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The Note-Name Game

Jaimie Hall | January 2010

    Beginning band is one of the most enjoyable classes I teach, especially because of what these students can accomplish in such a short time. I haven’t, however, always felt this way. After seven years directing a high school band, I accepted a new position that included assisting with a beginning band program. I soon realized that my skills teaching young students had to improve – and rather quickly.
    One of my biggest frustrations was that the students would learn correct fingerings for notes, but many of them had difficulty remembering the note names. As time went on I developed a system – Clap, Say, Sizzle, Play – that helped everyone. I can guarantee that your students will improve their note and rhythm comprehension if you apply the four steps in this approach every time you introduce a new line in a beginning band method.

Step One
     Students clap and count the rhythm aloud. They say 1-2-3-4 for four quarter notes, wu – uhn for a half note, and wu-uh-uh-uhn for a whole note. A half note starting on count three would is three-ee. Students clap their hands together for the longer note values and move their clasped hands up and down in time to physically feel the beat, which helps them to differentiate between the quarter notes and longer rhythmic values.
    For a rest, they say the word rest instead of the count the rest occurs on, which helps them understand that rests are always silent. I insist students open their hands when counting a rest to not confuse rests with notes, and they move their hands up and down in tempo when counting a rest to maintain the feeling of the beat.

Step Two
    Say the note names aloud and in time. For example, “Mary Had a Little Lamb,” which is in 4/4 meter, is seven quarter notes followed by a quarter rest. It would be executed as “D, C, B flat, C, D, D, D, rest.”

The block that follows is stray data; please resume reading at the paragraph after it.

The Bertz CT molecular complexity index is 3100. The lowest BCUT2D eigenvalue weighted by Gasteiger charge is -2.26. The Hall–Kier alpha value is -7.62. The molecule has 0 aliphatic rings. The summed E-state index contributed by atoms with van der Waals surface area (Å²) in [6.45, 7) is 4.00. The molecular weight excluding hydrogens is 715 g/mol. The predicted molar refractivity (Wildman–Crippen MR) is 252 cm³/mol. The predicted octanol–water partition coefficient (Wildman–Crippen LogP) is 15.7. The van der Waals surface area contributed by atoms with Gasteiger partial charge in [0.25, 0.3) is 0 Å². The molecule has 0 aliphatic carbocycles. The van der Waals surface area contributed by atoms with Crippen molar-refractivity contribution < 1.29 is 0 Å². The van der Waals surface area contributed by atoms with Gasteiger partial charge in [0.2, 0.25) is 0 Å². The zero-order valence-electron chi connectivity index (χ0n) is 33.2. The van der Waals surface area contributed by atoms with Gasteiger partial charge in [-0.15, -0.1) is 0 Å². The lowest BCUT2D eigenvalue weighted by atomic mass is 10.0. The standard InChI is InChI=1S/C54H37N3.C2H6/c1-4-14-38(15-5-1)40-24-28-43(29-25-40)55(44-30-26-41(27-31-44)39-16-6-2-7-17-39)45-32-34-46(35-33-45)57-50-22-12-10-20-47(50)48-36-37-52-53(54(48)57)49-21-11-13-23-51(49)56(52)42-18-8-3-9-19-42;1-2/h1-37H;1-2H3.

It is imperative that students playing instruments of the same pitch carry this step out together: concert pitch instruments (flutes, oboe, bassoon, trombone, baritone B.C., tuba, mallets); B instruments (clarinet, bass clarinet, cornet, trumpet, baritone T.C.); E instruments (alto and baritone saxophones); and F horns.
    If the students did this simultaneously, the ones with weaker reading skills will become confused when they hear others beside them naming different notes.

Step Three
    Sizzle, finger, and tap. I teach three positions to prepare for playing at my school: rest, ready, and play. Students in rest position sit with their backs against the back of the chair, feet flat on the floor, with their instruments in their laps.
    They move to ready position by sliding to the front of the chair, sitting up tall, and resting the instrument on one knee. Finally, they bring their instruments up to playing position, which teaches beginners how to be on task, during rehearsals as well as performances. With step three the students perform sizzle, finger, and tap in playing position. To sizzle students make an s or hissing sound while blowing air, something like the sound of a big leaky truck tire. It gives the feeling of correct breath support and  the air speed necessary to produce a good sound.
    The students sizzle while fingering their instruments, which assists kinesthetic learning. At this point they tap a foot to develop a feel for a steady pulse while playing. I may play a passage on my instrument while the students sizzle, finger, and tap. This is helpful, especially for novice brass players because they can hear correct pitches before actually playing them. It also gives the teacher a chance to model the correct fundamental sound of each instrument. Ideally, the teacher should model a different instrument each day. 

Step Four
    Play. By this time students have heard and processed the excerpt three times, giving them a significantly higher chance of playing it correctly the first time through. By applying these steps throughout the first year of band, my students’ knowledge and musical memories have dramatically increased. I cannot imagine teaching beginning band any other way.
    One other beneficial area is to have beginners write these four steps in their band books. Further, encourage them to follow this process during practice sessions because it reinforces the value of systematic practice. I often give verbal quizzes during class, asking “What is Step One?” “What is Step Two?”
    I also have the four steps posted in my classroom for students to refer too. The key is to consistently apply the process so your students develop a clear understanding of how to practice and eventually take ownership of their musical learning. Good luck.